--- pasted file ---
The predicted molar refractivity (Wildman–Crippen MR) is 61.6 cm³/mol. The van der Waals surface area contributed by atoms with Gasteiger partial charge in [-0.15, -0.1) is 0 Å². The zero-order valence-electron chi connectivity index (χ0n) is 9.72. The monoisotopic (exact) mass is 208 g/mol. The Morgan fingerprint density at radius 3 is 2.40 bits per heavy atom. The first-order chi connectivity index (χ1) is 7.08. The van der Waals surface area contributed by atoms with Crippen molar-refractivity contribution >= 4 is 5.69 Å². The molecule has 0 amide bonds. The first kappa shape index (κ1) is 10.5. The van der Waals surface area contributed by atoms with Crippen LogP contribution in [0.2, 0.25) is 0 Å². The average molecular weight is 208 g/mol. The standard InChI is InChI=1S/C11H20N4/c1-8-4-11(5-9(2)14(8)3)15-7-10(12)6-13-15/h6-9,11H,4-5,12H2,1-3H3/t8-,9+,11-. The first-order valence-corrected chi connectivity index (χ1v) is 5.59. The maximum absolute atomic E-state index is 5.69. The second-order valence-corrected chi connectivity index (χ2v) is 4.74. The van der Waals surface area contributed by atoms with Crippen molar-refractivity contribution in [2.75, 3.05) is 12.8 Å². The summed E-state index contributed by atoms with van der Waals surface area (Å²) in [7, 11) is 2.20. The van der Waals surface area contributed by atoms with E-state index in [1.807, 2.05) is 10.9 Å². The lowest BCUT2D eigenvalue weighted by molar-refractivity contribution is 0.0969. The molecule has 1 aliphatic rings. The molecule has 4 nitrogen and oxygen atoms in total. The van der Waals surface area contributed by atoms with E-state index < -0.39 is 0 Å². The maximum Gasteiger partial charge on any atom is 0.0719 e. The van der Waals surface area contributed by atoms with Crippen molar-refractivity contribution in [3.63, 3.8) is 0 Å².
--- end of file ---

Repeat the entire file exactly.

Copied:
The predicted molar refractivity (Wildman–Crippen MR) is 61.6 cm³/mol. The van der Waals surface area contributed by atoms with Gasteiger partial charge in [-0.15, -0.1) is 0 Å². The zero-order valence-electron chi connectivity index (χ0n) is 9.72. The monoisotopic (exact) mass is 208 g/mol. The Morgan fingerprint density at radius 3 is 2.40 bits per heavy atom. The first-order chi connectivity index (χ1) is 7.08. The van der Waals surface area contributed by atoms with Crippen molar-refractivity contribution >= 4 is 5.69 Å². The molecule has 0 amide bonds. The first kappa shape index (κ1) is 10.5. The van der Waals surface area contributed by atoms with Crippen LogP contribution in [0.2, 0.25) is 0 Å². The average molecular weight is 208 g/mol. The standard InChI is InChI=1S/C11H20N4/c1-8-4-11(5-9(2)14(8)3)15-7-10(12)6-13-15/h6-9,11H,4-5,12H2,1-3H3/t8-,9+,11-. The first-order valence-corrected chi connectivity index (χ1v) is 5.59. The maximum absolute atomic E-state index is 5.69. The second-order valence-corrected chi connectivity index (χ2v) is 4.74. The van der Waals surface area contributed by atoms with Crippen molar-refractivity contribution in [2.75, 3.05) is 12.8 Å². The summed E-state index contributed by atoms with van der Waals surface area (Å²) in [7, 11) is 2.20. The van der Waals surface area contributed by atoms with E-state index in [1.807, 2.05) is 10.9 Å². The lowest BCUT2D eigenvalue weighted by molar-refractivity contribution is 0.0969. The molecule has 1 aliphatic rings. The molecule has 4 nitrogen and oxygen atoms in total. The van der Waals surface area contributed by atoms with E-state index < -0.39 is 0 Å². The maximum Gasteiger partial charge on any atom is 0.0719 e. The van der Waals surface area contributed by atoms with Crippen molar-refractivity contribution in [3.63, 3.8) is 0 Å².